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Polluted air on flights linked to aircrew health problems, study finds

Cabin air contaminated by jet engine oil and other aircraft fluids is leading to health problems in aircrew, according to a study published in the World Health Organization journal, Public Health Panorama.

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The joint study, conducted by the University of Stirling in Scotland and the University of Ulster in Northern Ireland, says there is a “clear link” between exposure to polluted air and several health conditions.

Unfiltered air is supplied (or bled) to an aeroplane cabin’s ventilation system from the engine compressors and can become contaminated as engine oil leaks over the engine seals and enters the compressor air.  

The study looked at more than 200 aircrew, including pilots and flight attendants, who had been subjected to contaminated cabin air. Scientists found a pattern of acute and chronic conditions, from headaches and dizziness to respiratory and vision problems. 

The experiment saw Susan Michaelis, of the University of Stirling’s occupational and environmental health research group, Vyvyan Howard, professor of pathology and toxicology at the University of Ulster, and Jonathan Burdon, a consultant respiratory physician in Melbourne, Australia, conduct two independent surveys to review the circumstances and symptoms of pilots and cabin staff. 

The first survey found 88% per cent of 274 pilots polled were aware of having been exposed to contaminated air while flying. 

In all, 63% reported immediate (acute, occurring during the flight) to long-term (chronic, lasting for more than six months) health effects; 44% reported acute or short-term effects (lasting for days to weeks); and 32% reported medium-term (lasting for weeks to months) chronic effects consistent with suspected contaminated air exposure.

The adverse effects and diagnoses reported were cardiovascular, gastrointestinal, general (fatigue, reduction in performance) neurobehavioural, neurological and respiratory.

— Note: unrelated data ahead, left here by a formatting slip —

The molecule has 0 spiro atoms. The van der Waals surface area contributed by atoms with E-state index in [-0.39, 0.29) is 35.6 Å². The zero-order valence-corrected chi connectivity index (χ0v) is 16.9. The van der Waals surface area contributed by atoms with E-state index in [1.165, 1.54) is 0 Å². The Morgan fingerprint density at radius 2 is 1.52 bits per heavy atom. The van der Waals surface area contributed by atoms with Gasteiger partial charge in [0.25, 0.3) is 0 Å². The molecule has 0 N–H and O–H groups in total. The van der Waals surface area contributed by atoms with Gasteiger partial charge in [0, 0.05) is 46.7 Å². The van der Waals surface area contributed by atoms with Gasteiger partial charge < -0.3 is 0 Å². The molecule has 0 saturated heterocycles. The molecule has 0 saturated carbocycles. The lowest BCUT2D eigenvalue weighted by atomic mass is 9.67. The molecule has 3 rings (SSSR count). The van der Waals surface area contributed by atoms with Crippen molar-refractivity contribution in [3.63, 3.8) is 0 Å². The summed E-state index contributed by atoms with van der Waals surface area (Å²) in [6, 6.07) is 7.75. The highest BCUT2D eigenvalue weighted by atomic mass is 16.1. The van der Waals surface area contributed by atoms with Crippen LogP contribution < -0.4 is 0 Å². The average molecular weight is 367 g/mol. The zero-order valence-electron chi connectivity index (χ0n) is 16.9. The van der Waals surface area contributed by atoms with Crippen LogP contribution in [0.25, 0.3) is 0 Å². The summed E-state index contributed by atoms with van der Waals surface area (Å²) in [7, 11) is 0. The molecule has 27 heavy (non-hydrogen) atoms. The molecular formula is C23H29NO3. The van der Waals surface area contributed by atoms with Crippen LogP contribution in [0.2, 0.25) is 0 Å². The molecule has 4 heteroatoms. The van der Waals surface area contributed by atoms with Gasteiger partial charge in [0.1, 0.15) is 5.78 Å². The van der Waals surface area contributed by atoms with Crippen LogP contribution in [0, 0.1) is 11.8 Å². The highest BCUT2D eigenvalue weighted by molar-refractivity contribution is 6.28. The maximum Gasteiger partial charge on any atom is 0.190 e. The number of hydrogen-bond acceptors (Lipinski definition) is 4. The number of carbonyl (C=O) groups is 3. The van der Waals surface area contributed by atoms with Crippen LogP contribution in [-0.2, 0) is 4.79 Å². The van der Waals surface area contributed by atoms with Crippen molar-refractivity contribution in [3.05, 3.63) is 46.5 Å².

Thirty-six (13%) pilots had experienced chronic ill health that meant they were no longer fit to fly. 

The second study identified symptoms of both pilots and flight attendants based on the analysis of 15 oil leak incidents, which occurred in the cockpit, cabin, or both when the aircraft was preparing for, or in, flight. 

It found that 93% of these incidents led to symptoms ranging from in-flight impairment to incapacitation and almost 75% included adverse symptoms in more than one crew member. Nine pilots became unfit to fly. 

The incidents occurred in seven different aircraft. The research paper Aerotoxic Syndrome: a new occupational disease?  highlights that all current aircraft use the bleed air system to provide cabin ventilation, except the Boeing 787. 

Howard said: “What we are seeing here is aircraft crew being repeatedly exposed to low levels of hazardous contaminants from the engine oils in bleed air, and to a lesser extent this also applies to frequent fliers. 

“We know from a large body of toxicological scientific evidence that such an exposure pattern can cause harm, in my opinion, explains why aircrew are more susceptible than average to associated illness. However, exposure to this complex mixture should be avoided also for passengers, susceptible individuals and the unborn.” 

More than 3.5 billion passengers and 500,000 aircrew were exposed to low levels of engine oils in 2015.


Keeley Downey is acting deputy editor of IOSH Magazine. She is a former editor of Biofuels International, Bioenergy Insight and Tank Cleaning Magazine

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